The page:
My first visit to Athens as a student gave me a set of impressions that the present crisis has only validated. The man designated to meet us at the airport did not turn up. I will never forget his name. It was Nic Katsoudis. So we got in a taxi anyway. It crashed twice on the way to our apartment in the Vouliagmeni resort south of the city. Once inside, the plumbing was Periclean in age if not in grandeur.
That was when local colonels and not German bankers were the devil. Since then I have been back often, en route to my sister-in-law’s house on lovely, neglected Skopelos — an island not so much unspoilt as unimproved in the first place. Athens is where you change planes, get on a bus or find a boat.
At the end of last year, we stayed at the Grande Bretagne, the stately old lady on Syntagma Square. Here, long ago, I learnt in the Greek way that a generous tip to the concierge could buy disproportionate access to useful facilities.
This time, our designated room stank of cleaning fluid from a recent attempt to freshen the curtains. We refused it and went out to dinner to let the hotel sort it out. On our return, we were given the presidential suite, which included a dining room for 12 and more bathrooms than could reasonably be used over a two-night stay. In its mixture of hospitality and recklessness, this gesture seemed typical.
Athens can be grim. But ambitious locals talk now about a ‘new’ Athens emerging from the smog of ages and the rubble of a collapsed economy. The Stavros Niarchos Centre, with the National Library and Opera, is due next year. There is a self-conscious hipness, too. Beyond the Plaka and Monastiraki, wine bars and amusing shops are breaking out in the Kerameikos district and the squares of Agia Irini (the old flower market) and Karytsi. Hipsters do what hipsters do on Ipitou Street. Here we looked for a recommended new bar called Kiki de Grèce. It was closed. Hilariously, a popular recent opening is a bar on Kolokotroni Street called the Bank Job.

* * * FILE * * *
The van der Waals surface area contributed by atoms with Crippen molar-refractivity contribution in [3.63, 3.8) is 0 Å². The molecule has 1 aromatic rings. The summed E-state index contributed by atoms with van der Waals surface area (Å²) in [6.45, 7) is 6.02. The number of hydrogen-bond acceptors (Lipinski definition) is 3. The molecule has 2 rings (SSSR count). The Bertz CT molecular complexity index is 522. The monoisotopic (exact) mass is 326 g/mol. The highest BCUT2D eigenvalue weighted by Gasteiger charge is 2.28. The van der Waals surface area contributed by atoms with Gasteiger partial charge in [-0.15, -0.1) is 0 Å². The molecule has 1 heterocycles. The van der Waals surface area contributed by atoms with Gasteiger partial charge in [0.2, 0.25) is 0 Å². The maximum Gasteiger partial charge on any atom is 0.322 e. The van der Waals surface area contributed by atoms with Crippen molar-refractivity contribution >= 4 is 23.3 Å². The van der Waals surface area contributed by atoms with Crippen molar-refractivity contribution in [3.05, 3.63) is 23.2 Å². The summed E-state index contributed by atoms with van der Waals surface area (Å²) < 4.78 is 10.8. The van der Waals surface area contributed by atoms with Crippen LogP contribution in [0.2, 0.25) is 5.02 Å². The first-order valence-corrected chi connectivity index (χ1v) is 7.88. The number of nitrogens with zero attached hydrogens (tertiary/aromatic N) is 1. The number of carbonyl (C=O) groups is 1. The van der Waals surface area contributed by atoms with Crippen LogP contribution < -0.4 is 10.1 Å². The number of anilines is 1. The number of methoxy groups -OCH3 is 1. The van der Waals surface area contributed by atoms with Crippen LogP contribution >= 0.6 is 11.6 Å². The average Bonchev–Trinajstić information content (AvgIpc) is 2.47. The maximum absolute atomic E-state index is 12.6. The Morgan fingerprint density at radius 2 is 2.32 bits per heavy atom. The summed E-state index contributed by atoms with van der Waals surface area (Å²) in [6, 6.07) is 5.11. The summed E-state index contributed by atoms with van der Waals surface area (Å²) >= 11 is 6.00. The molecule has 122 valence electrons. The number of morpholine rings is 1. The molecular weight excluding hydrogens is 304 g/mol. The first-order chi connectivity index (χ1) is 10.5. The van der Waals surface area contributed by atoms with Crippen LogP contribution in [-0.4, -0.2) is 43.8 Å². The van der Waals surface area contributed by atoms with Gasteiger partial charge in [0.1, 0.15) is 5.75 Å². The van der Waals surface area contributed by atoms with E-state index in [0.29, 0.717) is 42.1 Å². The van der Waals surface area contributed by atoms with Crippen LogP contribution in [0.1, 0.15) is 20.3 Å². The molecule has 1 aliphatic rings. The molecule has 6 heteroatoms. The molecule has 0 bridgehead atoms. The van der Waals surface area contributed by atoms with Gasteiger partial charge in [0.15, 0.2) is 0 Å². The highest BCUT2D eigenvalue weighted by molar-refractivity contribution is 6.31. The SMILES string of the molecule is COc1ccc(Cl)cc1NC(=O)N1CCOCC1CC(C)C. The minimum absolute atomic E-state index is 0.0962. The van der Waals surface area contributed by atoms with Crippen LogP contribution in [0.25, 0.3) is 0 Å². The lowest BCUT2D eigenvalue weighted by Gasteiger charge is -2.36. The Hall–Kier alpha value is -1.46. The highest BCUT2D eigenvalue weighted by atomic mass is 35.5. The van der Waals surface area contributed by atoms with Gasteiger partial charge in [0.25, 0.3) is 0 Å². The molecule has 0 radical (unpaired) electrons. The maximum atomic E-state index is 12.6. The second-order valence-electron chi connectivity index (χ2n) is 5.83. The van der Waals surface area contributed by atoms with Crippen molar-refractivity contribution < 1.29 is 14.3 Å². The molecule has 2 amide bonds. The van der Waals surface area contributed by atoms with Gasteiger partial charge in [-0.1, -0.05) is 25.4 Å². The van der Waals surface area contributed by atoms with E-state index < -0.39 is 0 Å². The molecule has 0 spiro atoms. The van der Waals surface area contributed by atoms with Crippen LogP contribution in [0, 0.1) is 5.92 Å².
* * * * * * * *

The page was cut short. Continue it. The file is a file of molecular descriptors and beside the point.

We went for dinner at the smartest restaurant in Kolonaki, the diplomatic quarter, with its Ralph Lauren franchises and Mini Coopers. This was Papadakis on Fokilidou Street where telly chef Argiro Barbarigou serves octopus in honey to a noisy, rich, finger-jabbing, bejewelled and apparently carefree international-style crowd. However, our host was a Greco-Italian fashion photographer who has not worked for four years. While we ate, a small, rolling riot swept down the street. The policemen, by the way, ride two to a single motorbike. Whether this is for reasons of efficiency or economy, no one knows.
Norman Lewis, travelling in the Andalusian pueblos blancos, once said that poverty is a great guardian of beauty, but that’s not so in the Greek capital. Depressingly large parts of the city are grubby, fatigued and miserable. A reliable escape from urban grot is a visit to Mikrolimano, with its marinas and fish restaurants, of which Varoulko has the biggest reputation. Last time I visited, there were sunken boats in the harbour.
Returning to the airport on the swish Olympic underground, a failed suicide stopped the train. Failed suicide? Comedy or tragedy? Both are always available in ancient or modern Athens.
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